P.S – I am currently living in Wessex Lane Halls at Southampton. The events described here are based on my personal experiences coping with the lockdown from Day 1.
Sometimes, all we need is ambiguities to bring us on an adventurous ride. Yet not every experience is providential. We felt how calamitous circumstances that hit unknowingly will do us harm instead. While tomorrow might still seem bleak, our lives had definitely changed forever.
March 23 was a date that most of us in the UK will never forget. The day we start locking ourselves out from our friends, the day we embark on a strange journey in isolation, and the day we see ourselves staying indoors for an unforeseeable future. Separation is a new norm now. And it will remain with us for some time.
Lockdown has definitely changed the way we perceive freedom. We might be tempted to sunbathe at the beach, have BBQ parties, or even merely chilling at the park – but we don’t deserve that privilege now. It’s all about protecting the NHS, saving lives and praying that we return to ordinary days. Yet some people might take it onto their own hands.
Lockdown has taught me numerous things. First, adaptability is testing us to its limits. I recalled being surprisingly excited on the first day of lectures and seeing those stacks of files that were waiting to be filled again. At one point, no one was conscious that a time bomb was ticking. When social distancing started to find its way into our dictionaries, with the university closing its doors – this nervewracking experience was unprecedented. Imagine receiving an email from the university informing us that the university is closing. It is not an announcement that we all hope to be accepting.
Most final-year students will be anxious about their degree classifications, final year projects, or even just relishing their last year of academic life. In fact, the entire university community will be curious about what happens next, which still looks undecided. Some might scramble to stockpile or seek alternatives to the gym. Some might even book last-minute flights to head home. Personally, I know many who had fled the country in pursuit of confining within their own homes. But all this goes down to one thing – adaptability – an ability that we should embrace in this trying times. Being adaptable is not solely about staying comfortable with unexpected change, but accepting uncertainties and navigating them is critical too. For me, the main differences were not attending live lectures, and every interaction had to be done from the “blue screen”. It felt daunting at one point, but I learnt to accept that this change was inevitable. Not only does it encourages us to be ready for the next phase of reality, but it reminds us that some things are indeed beyond our control.
The UK has hit a grim milestone. With growing numbers of fatalities in the country, it tells us one thing; self-love is more valuable than before. Whether it involves having our freedom deprived or unable to go on Easter vacations (like me) – life is so much more than just that. I am grateful to be fit and well despite locking myself in the room and seeing the spring flowers blooming. At times, temptation kicks in and hopes to be rolling on patches of grass seemed distant. It is okay to be frightened, albeit nothing matters more than staying healthy now. In times like this, loving and respecting ourselves is imperative before we can expect love and respect from others. It is a gift that is untakable by anyone. Sounds familiar, right? So treat yourself to a cup coffee, start appreciating the ever-changing weather or flip through your photo album – you won’t realise how serene this walk of life is. Keeping yourself occupied with activities that you find enriching yet meaningful until normality comes will undoubtedly bring you self-love.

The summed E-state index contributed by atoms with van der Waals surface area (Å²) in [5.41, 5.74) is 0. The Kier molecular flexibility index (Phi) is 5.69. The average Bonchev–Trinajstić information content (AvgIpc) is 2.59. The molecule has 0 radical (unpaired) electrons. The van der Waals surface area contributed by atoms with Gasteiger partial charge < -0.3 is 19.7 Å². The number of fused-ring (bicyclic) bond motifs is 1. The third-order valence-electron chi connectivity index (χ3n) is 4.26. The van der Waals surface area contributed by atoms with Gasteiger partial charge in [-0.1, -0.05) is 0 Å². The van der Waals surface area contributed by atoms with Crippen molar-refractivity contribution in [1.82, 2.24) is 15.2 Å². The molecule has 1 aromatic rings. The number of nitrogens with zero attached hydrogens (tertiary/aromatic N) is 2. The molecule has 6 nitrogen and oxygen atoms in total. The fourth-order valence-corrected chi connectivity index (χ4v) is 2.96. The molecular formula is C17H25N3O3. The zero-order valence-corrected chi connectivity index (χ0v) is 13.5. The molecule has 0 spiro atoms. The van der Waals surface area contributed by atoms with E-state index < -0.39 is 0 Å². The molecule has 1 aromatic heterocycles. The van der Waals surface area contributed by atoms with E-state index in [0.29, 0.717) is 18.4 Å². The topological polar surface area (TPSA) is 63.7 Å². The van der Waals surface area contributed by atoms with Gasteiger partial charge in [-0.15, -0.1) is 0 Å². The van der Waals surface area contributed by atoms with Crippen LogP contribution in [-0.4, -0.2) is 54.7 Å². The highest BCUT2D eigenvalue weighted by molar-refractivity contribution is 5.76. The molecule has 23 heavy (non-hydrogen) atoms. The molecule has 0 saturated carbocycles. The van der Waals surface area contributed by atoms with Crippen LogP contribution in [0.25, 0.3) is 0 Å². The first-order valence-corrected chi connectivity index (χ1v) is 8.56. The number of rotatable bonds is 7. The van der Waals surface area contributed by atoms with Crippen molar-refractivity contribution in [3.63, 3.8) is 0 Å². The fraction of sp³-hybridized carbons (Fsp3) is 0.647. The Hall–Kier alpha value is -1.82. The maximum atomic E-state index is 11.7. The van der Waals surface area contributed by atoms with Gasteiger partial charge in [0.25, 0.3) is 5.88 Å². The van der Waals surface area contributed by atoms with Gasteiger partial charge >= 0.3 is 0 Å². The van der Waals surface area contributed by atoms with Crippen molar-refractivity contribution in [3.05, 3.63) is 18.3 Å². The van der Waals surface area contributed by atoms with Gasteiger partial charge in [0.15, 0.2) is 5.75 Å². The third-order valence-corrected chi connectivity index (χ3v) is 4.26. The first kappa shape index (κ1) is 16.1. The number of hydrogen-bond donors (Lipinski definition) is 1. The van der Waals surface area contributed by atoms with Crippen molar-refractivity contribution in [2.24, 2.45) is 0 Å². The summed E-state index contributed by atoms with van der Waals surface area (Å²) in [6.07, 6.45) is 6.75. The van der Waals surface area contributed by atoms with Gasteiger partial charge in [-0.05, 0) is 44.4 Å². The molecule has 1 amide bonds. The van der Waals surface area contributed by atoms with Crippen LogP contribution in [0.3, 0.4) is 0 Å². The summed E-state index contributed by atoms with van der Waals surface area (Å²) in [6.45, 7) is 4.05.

As technology paves its way into our lives, staying online might seem like a significant necessity for all of us. According to a report in Bloomberg, applications like Microsoft Teams, Zoom, Hangouts or even emails had seen soaring traffic than the same time last year. In fact, online lectures and tutorials are all operated on these platforms. It feels somewhat anomalous because I was used to waking up early and attending classes at the university. However, technology has its perks too. The university is offering various (free!) online work-out sessions from the Sports and Well-being team, which makes most of our lives easier when gyms remain shut. Many companies outside are also offering free webinars to guide undergraduates on improving their employability skills during this pandemic. In considering what has taken place, technology will soon be our dearest friend in workplaces, universities and schools even when the lockdown is lifted. Remote learning and working will eventually become a social norm for all of us.
Sometimes, all we need is a leap of faith amid a crisis. We might be screaming for freedom now, but good days are ahead of us. Life goes on, no matter what. Hope is there, and we will soon be reunited with the freedom that we been longing for. In the meantime, courage and determination are what should spur us to strive for success. Lockdown might be ruthless, but all this will be meritorious when we emerge from the fog. Our generation will be glorious, after all.